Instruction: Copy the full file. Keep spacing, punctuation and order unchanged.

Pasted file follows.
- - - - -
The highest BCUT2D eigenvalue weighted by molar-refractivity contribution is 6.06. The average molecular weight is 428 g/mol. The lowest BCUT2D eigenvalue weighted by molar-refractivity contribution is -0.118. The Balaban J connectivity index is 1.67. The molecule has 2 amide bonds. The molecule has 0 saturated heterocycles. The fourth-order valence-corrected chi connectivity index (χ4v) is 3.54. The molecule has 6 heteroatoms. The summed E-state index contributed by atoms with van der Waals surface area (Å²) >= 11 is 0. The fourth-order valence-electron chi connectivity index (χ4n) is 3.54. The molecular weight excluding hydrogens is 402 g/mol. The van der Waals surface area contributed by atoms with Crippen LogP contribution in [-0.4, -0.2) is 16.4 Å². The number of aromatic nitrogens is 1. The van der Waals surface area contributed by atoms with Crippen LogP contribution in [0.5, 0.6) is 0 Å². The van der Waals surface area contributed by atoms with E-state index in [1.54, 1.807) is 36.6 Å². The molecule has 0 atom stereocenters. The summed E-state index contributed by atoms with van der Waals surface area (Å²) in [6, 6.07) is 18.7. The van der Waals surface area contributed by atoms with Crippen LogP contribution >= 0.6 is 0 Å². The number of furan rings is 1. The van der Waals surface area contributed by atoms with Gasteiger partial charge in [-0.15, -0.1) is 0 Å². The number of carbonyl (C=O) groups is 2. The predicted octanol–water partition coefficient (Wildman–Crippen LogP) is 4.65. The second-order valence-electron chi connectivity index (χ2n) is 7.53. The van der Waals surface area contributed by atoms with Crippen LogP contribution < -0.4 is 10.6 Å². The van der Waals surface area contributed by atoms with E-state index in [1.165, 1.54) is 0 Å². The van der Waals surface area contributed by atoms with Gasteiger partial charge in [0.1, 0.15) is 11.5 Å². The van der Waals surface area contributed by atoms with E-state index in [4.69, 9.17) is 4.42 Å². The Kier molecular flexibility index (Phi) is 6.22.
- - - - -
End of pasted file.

The highest BCUT2D eigenvalue weighted by molar-refractivity contribution is 6.06. The average molecular weight is 428 g/mol. The lowest BCUT2D eigenvalue weighted by molar-refractivity contribution is -0.118. The Balaban J connectivity index is 1.67. The molecule has 2 amide bonds. The molecule has 0 saturated heterocycles. The fourth-order valence-corrected chi connectivity index (χ4v) is 3.54. The molecule has 6 heteroatoms. The summed E-state index contributed by atoms with van der Waals surface area (Å²) >= 11 is 0. The fourth-order valence-electron chi connectivity index (χ4n) is 3.54. The molecular weight excluding hydrogens is 402 g/mol. The van der Waals surface area contributed by atoms with Crippen LogP contribution in [-0.4, -0.2) is 16.4 Å². The number of aromatic nitrogens is 1. The van der Waals surface area contributed by atoms with Crippen LogP contribution in [0.5, 0.6) is 0 Å². The van der Waals surface area contributed by atoms with E-state index in [1.54, 1.807) is 36.6 Å². The molecule has 0 atom stereocenters. The summed E-state index contributed by atoms with van der Waals surface area (Å²) in [6, 6.07) is 18.7. The van der Waals surface area contributed by atoms with Crippen LogP contribution >= 0.6 is 0 Å². The number of furan rings is 1. The van der Waals surface area contributed by atoms with Gasteiger partial charge in [-0.15, -0.1) is 0 Å². The number of carbonyl (C=O) groups is 2. The predicted octanol–water partition coefficient (Wildman–Crippen LogP) is 4.65. The second-order valence-electron chi connectivity index (χ2n) is 7.53. The van der Waals surface area contributed by atoms with Crippen LogP contribution < -0.4 is 10.6 Å². The van der Waals surface area contributed by atoms with E-state index in [1.165, 1.54) is 0 Å². The van der Waals surface area contributed by atoms with Gasteiger partial charge in [0.1, 0.15) is 11.5 Å². The van der Waals surface area contributed by atoms with E-state index in [4.69, 9.17) is 4.42 Å². The Kier molecular flexibility index (Phi) is 6.22.